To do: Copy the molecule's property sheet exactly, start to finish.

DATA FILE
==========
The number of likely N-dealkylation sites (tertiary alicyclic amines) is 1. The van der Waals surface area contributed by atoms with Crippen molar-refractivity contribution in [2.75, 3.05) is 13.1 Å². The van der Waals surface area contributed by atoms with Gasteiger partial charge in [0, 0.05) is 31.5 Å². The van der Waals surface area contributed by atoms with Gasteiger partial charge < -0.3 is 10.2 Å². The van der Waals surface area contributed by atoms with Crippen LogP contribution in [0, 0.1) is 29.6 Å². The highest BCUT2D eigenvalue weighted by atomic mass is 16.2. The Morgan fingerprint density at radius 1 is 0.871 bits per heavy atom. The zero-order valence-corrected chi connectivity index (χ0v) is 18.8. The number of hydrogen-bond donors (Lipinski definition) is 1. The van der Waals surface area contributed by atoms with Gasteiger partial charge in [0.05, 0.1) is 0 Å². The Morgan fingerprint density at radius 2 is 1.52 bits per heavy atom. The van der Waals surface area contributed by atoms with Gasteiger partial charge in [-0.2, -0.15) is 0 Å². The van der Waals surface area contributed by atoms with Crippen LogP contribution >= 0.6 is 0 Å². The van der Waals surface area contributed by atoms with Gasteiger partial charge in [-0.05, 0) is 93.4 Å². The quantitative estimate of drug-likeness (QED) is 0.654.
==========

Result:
The number of likely N-dealkylation sites (tertiary alicyclic amines) is 1. The van der Waals surface area contributed by atoms with Crippen molar-refractivity contribution in [2.75, 3.05) is 13.1 Å². The van der Waals surface area contributed by atoms with Gasteiger partial charge in [0, 0.05) is 31.5 Å². The van der Waals surface area contributed by atoms with Gasteiger partial charge < -0.3 is 10.2 Å². The van der Waals surface area contributed by atoms with Crippen LogP contribution in [0, 0.1) is 29.6 Å². The highest BCUT2D eigenvalue weighted by atomic mass is 16.2. The Morgan fingerprint density at radius 1 is 0.871 bits per heavy atom. The zero-order valence-corrected chi connectivity index (χ0v) is 18.8. The number of hydrogen-bond donors (Lipinski definition) is 1. The van der Waals surface area contributed by atoms with Gasteiger partial charge in [0.05, 0.1) is 0 Å². The Morgan fingerprint density at radius 2 is 1.52 bits per heavy atom. The van der Waals surface area contributed by atoms with Gasteiger partial charge in [-0.2, -0.15) is 0 Å². The van der Waals surface area contributed by atoms with Crippen LogP contribution >= 0.6 is 0 Å². The van der Waals surface area contributed by atoms with Gasteiger partial charge in [-0.05, 0) is 93.4 Å². The quantitative estimate of drug-likeness (QED) is 0.654.